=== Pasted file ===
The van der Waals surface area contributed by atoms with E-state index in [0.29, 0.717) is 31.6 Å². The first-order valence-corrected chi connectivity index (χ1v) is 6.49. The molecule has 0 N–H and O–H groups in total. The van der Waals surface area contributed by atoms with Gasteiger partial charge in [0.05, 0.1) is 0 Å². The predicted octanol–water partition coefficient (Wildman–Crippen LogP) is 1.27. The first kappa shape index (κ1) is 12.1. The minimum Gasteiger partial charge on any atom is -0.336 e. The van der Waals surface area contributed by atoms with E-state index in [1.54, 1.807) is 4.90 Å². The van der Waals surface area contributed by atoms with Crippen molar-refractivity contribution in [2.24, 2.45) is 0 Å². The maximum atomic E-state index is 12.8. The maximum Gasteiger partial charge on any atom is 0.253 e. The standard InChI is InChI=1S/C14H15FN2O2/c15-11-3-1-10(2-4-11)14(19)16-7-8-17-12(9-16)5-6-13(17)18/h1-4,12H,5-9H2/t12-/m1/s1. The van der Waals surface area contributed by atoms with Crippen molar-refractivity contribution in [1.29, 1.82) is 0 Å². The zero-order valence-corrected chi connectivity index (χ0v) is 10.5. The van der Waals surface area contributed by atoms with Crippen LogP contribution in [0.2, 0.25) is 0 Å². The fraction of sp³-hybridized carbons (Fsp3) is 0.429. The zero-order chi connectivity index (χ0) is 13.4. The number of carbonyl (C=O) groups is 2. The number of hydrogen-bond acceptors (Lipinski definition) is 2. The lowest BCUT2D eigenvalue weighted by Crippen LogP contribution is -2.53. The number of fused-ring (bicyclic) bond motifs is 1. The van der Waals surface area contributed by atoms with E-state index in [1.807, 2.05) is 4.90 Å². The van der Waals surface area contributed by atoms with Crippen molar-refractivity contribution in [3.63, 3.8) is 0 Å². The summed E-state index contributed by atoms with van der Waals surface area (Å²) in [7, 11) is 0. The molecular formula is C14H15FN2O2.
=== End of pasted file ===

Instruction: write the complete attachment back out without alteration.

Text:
The van der Waals surface area contributed by atoms with E-state index in [0.29, 0.717) is 31.6 Å². The first-order valence-corrected chi connectivity index (χ1v) is 6.49. The molecule has 0 N–H and O–H groups in total. The van der Waals surface area contributed by atoms with Gasteiger partial charge in [0.05, 0.1) is 0 Å². The predicted octanol–water partition coefficient (Wildman–Crippen LogP) is 1.27. The first kappa shape index (κ1) is 12.1. The minimum Gasteiger partial charge on any atom is -0.336 e. The van der Waals surface area contributed by atoms with E-state index in [1.54, 1.807) is 4.90 Å². The van der Waals surface area contributed by atoms with Crippen molar-refractivity contribution in [2.24, 2.45) is 0 Å². The maximum atomic E-state index is 12.8. The maximum Gasteiger partial charge on any atom is 0.253 e. The standard InChI is InChI=1S/C14H15FN2O2/c15-11-3-1-10(2-4-11)14(19)16-7-8-17-12(9-16)5-6-13(17)18/h1-4,12H,5-9H2/t12-/m1/s1. The van der Waals surface area contributed by atoms with Crippen molar-refractivity contribution in [1.29, 1.82) is 0 Å². The zero-order valence-corrected chi connectivity index (χ0v) is 10.5. The van der Waals surface area contributed by atoms with Crippen LogP contribution in [0.2, 0.25) is 0 Å². The fraction of sp³-hybridized carbons (Fsp3) is 0.429. The zero-order chi connectivity index (χ0) is 13.4. The number of carbonyl (C=O) groups is 2. The number of hydrogen-bond acceptors (Lipinski definition) is 2. The lowest BCUT2D eigenvalue weighted by Crippen LogP contribution is -2.53. The number of fused-ring (bicyclic) bond motifs is 1. The van der Waals surface area contributed by atoms with E-state index in [1.807, 2.05) is 4.90 Å². The van der Waals surface area contributed by atoms with Crippen molar-refractivity contribution in [3.63, 3.8) is 0 Å². The summed E-state index contributed by atoms with van der Waals surface area (Å²) in [7, 11) is 0. The molecular formula is C14H15FN2O2.